Today I read this article on the ‘Queen of Constance’ blog – a popular blog written by an outspoken mum of four kids, with posts that are consistently being shared by my Facebook friends. Yesterday Constance handed over the reigns to her friend Penny Shipway, who wrote a letter to those affected by their friend’s chronic pain. She says,
Those days where every bill has come at once; your son won’t stop wetting his bed; you’re still waking six times to an almost two-year-old; and the house looks like worse than a burglar ransacking.
But you have chronic pain.
And you actually do have all those things but with a head that feels like it’s going to explode like a watermelon falling from the top of the Empire State Building right there in front on your daughter’s teacher if you don’t get back home to take some more painkillers and collapse on your kitchen tiles, where you tell your young children to “f*ck off” feeling incredibly guilty, then cuddling them as soon as your meds kick in.
The post got me thinking. What would my open letter say? What would I want my friends (and all of you) to know about living and coping with chronic pain? Here goes…
What do you see when you look at me? Is it the strong, vocal, independent woman I try to be, or is it someone else? Someone weak, crippled and reliant on others. God I hope not.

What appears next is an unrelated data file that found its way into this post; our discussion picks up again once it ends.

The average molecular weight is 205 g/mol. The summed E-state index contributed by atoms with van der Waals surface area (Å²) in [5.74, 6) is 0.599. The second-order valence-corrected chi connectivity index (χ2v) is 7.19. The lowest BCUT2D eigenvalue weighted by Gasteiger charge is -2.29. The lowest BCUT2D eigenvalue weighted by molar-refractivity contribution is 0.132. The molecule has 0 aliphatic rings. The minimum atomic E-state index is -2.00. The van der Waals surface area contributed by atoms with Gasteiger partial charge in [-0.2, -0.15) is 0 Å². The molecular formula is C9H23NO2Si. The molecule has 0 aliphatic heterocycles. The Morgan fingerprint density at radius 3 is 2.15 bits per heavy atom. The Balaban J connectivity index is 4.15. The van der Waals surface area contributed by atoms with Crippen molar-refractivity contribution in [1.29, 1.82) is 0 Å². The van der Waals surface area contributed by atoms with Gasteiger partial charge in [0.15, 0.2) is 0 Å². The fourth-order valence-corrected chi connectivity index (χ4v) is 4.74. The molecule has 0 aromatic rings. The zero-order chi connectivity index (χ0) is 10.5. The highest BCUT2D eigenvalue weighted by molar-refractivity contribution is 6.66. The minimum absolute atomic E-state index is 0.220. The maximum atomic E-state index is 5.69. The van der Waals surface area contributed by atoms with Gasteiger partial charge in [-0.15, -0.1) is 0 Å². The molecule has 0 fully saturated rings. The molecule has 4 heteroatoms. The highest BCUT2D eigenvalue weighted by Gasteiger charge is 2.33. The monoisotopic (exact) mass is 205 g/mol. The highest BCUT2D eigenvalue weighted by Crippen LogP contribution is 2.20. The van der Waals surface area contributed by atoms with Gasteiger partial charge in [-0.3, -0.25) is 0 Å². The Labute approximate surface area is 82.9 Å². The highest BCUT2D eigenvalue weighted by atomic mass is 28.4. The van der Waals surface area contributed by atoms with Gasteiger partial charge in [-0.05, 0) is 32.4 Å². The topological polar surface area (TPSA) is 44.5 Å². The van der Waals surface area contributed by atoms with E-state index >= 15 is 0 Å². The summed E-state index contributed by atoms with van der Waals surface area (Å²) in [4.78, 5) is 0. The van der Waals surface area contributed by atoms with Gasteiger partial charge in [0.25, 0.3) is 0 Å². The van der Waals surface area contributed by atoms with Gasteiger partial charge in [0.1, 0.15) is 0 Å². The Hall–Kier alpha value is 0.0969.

I tell you I’m fine, and I am. I really am. But chronic pain… it does something to you. Something aside from the uncomfortable spasms, the pins and needles, the stabbing pains and dull aches. All of that, sore as it makes me, is bearable. I don’t need to talk about it. I’m fine. I can curl up on the sofa in my pyjamas, I can deal with the numerous doctors appointments, and I can make the judgement call about when to rest and when to keep moving. When it comes to the pain, I’ve got it covered.
But do you know about everything that comes along with the pain? Do I hide it well? I doubt it; I’ve seen me after a few wines. I overshare and if you catch me on a really bad day, you’ll see me cry. Those tears are rarely tears of pain, they’re tears of frustration and exhaustion. So what is it that I struggle with? It’s this:
It’s the fear that nags at me before events, knowing I might have to leave early or may not cope at all, and the sadness when that fear becomes a reality. It’s the worry I’m letting people down by not going, but letting myself down if I do.
It’s the utter anger I feel at myself every time I do something that leaves me vomiting on the pavement or in bed for days afterwards, and the contrasting unbelievable elation that I feel when I do something that doesn’t leave me ill. It’s like I controlled it, it’s like I won.
It’s the cognitive dysfunction that leaves me with an inability to string a coherent sentence together, remember a name or recall a story accurately, like I’m watching someone else’s life through clouded windows and I can’t quite see things clearly.
But it’s the fear that I’m boring now; the worry that fun things are painful and boring things are safe and that’s just the way it is.
Above everything, it’s wondering if you see me differently now. And hoping that you don’t.